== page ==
Anyone who is accused of driving while under the influence of alcohol has certain rights. The arrest needs to follow a proper progression, and if this process is not adhered to, there might be cause for all charges to be dropped. You probably have heard the terms “reasonable suspicion” and “probable cause” before, but many people do not really understand what these concepts are or what they mean. This guide will explain everything you need to know on the subject.
Reasonable suspicion plays a role from the very beginning of a DUI. This is something that a police officer needs to have prior to pulling anyone over for any reason. Reasonable suspicion is exactly what it sounds like — a reason to be suspicious. If the officer does not have a reason to pull a particular car over, nothing the officer discovers as a result of pulling the car over can be used to incriminate the driver. Examples of reasonable suspicion include:
- Driving erratically
- Driving too fast or too slow
- Colliding with objects or other cars
- Not using turn signals
- Broken brake lights
Essentially, the police cannot pull cars over at random, hoping to find someone breaking the law. You may note that not all of the above examples of reasonable suspicion relate to intoxication. The charge that is eventually filed does not have to be related to the reasonable suspicion the officer initially had.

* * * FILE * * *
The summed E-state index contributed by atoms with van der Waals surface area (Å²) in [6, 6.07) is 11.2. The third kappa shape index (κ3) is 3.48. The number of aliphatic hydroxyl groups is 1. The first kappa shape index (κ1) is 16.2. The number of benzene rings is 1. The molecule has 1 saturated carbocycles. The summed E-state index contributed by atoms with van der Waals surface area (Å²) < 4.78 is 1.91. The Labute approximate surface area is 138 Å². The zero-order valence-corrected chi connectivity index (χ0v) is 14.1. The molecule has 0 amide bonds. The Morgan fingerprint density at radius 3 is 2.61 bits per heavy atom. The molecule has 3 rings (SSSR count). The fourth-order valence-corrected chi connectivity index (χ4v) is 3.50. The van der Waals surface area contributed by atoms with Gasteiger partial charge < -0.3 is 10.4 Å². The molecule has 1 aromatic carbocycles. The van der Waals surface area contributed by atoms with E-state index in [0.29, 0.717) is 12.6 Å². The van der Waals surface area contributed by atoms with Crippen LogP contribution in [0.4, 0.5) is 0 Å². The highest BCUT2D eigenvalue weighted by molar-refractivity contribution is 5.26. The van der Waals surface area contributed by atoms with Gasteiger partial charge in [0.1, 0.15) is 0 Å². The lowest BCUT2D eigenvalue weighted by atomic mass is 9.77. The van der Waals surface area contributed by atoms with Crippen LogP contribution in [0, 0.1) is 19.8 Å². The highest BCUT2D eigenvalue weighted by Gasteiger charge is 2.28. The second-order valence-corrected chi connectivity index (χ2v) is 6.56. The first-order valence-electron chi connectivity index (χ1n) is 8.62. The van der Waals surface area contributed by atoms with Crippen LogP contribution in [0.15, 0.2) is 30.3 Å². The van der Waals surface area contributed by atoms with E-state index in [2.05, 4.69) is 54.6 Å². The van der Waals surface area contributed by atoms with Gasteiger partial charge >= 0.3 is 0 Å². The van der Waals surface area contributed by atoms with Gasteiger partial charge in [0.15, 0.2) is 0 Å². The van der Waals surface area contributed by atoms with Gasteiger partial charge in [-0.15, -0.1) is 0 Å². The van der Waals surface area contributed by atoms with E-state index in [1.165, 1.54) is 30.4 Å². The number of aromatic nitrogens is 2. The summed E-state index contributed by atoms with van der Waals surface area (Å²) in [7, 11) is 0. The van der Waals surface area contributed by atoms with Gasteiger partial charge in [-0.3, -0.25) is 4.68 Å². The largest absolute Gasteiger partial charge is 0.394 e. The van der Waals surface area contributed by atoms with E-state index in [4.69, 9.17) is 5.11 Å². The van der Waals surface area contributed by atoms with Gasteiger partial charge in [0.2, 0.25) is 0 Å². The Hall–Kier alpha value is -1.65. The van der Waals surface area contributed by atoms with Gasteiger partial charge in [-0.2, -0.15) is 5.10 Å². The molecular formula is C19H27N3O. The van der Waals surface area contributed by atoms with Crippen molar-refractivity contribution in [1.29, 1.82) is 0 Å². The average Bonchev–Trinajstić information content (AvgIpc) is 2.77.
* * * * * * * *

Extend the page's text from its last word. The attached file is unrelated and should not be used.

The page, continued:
Once an officer has pulled over a car, an arrest cannot be made without probable cause. Unlike reasonable suspicion, which is just a reason to be suspicious, probable cause has to have tangible proof that a crime was committed. Any probable cause that was discovered without reasonable suspicion is invalid. Examples of probable cause for a DUI include:
- The smell of alcohol on the driver’s breath
- Empty alcohol containers in the car
- Drunken behavior or slurred words
- A failed sobriety test
To be perfectly clear, this absolutely means that someone can be arrested for a DUI without taking or failing a sobriety test. It also means that an arrest can be made even if the driver passes a sobriety test. As long as there is some probable cause that driving while under the influence of a mind-altering substance, the arrest is valid. If there is no probable cause, however, chances are high that the case will be thrown out entirely. This is just one rule that protects civilian’s rights to fair treatment and trials. Contact a DUI attorney, like a DUI attorney in MD, if you think you might have a case against your DUI.
Thanks to The Lawfirm of Frederick J. Brynn, P.C., for their insight into what reasonable suspicion is and how it applies to a DUI.